If you've ever sold something on Craigslist, then you know that the best offer isn't always the highest offer.
There's the potential buyer who says she definitely wants the dresser you posted (even though she hasn't seen it in person), but she just needs you to hold it for a week until she gets paid on Friday. There's the guy who's so rude on the phone, you'd rather give the dresser away than sell it to him. There's the couple who comes to look at the dresser two hours late only to realize it doesn't fit in their MINI Cooper.
Getting the house you want is about more than making the highest offer. Qualities like being likeable, being organized, and seeming sane go a long way in the home buying process.
Here are tips for increasing your chances of getting the home of your dreams--or at least a home you want.
1. Prequalify for a loan
How many times has someone told you, "I wasn't planning on getting one today, I was just going to look but…" and they ended up finding the perfect car, prom dress, boyfriend, etc?
If you are "just looking" at open houses on a Saturday and find a house you love, you can't expect a seller to hold it for you until you can call a mortgage broker on Monday.
Sellers take you more seriously when they know you qualify for financing. You take yourself more seriously when you know how much financing you qualify for.
2. Know your budget and don't torture yourself
No good can come of looking at houses you can't afford. You'll either be disappointed with every house in your price range compared to those out of your price range or you'll end up stretching your budget to buy a house you can't comfortably afford.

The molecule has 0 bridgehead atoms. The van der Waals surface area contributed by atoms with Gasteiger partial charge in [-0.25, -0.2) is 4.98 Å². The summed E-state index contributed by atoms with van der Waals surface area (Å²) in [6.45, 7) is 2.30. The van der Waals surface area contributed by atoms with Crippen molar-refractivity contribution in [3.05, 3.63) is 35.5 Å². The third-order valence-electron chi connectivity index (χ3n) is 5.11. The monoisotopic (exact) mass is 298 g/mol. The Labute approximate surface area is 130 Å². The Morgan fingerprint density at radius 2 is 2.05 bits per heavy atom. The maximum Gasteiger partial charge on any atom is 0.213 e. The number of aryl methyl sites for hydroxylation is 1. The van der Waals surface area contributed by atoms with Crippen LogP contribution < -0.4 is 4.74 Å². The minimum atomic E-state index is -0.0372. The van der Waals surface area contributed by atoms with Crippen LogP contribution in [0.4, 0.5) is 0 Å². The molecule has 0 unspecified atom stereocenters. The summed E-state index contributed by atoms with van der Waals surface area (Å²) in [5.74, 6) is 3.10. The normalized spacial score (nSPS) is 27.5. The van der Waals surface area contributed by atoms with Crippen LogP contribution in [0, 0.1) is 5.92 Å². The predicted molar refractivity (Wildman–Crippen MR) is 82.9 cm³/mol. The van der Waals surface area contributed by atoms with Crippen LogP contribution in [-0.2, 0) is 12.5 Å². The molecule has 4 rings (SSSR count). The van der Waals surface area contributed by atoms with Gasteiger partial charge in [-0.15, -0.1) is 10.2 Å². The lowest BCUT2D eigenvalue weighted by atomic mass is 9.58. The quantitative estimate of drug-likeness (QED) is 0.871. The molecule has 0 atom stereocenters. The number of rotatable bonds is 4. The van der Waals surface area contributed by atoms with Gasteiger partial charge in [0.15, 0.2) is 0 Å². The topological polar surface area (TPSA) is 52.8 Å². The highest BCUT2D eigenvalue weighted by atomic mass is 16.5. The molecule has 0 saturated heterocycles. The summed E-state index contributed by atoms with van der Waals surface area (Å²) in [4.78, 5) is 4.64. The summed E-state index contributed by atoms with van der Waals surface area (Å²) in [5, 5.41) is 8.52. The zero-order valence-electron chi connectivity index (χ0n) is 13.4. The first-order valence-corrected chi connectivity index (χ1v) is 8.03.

Repeat this mantra: No matter how much I like a house, it will not be worth it if it causes financial stress.
3. Get the right realtor and mortgage broker
What qualities do you need in a realtor? The detailed answer is here. The short answer is that you need someone who calls you back immediately and takes immediate action. Same goes for a mortgage broker.
I just had a friend lose out on a house she really liked because her realtor didn't look into it for a few days and by then the house had an offer on it.
4. Don't wait for an open house
Just because a house is open doesn't mean it's available. If you see a house that has potential, ask your realtor to try to get a showing prior to the open house.
Why would they have an open house if a house already has an offer on it?
Open houses are good ways for realtors to:
Meet future clients: "I got a great offer for over asking price on this house. Are you considering selling yours?"
Sell other houses: "This house already has an offer, but I have two others I'm selling nearby."
Increase pressure on buyers making offers: "If you like this house, I'd make an offer soon because we're having an open house on Saturday."
5. Don't depend solely on your realtor
You have to give your realtor specifics like what part of town to focus on or how much of a fixer upper you're willing to fix up. She's only one person and she has many clients.
But maybe you don't know what you want until you find it.
With so many tools at your disposal, you can look outside the box. You should be checking Trulia and Zillow, driving through neighborhoods, letting friends on social media know that you are on a house hunt, etc.
Widen your search to nearby neighborhoods, consider taking on a small amount of remodeling (maybe you could knock down a wall without hating your spouse), check out that great house even if it doesn't have the two car garage of your dreams.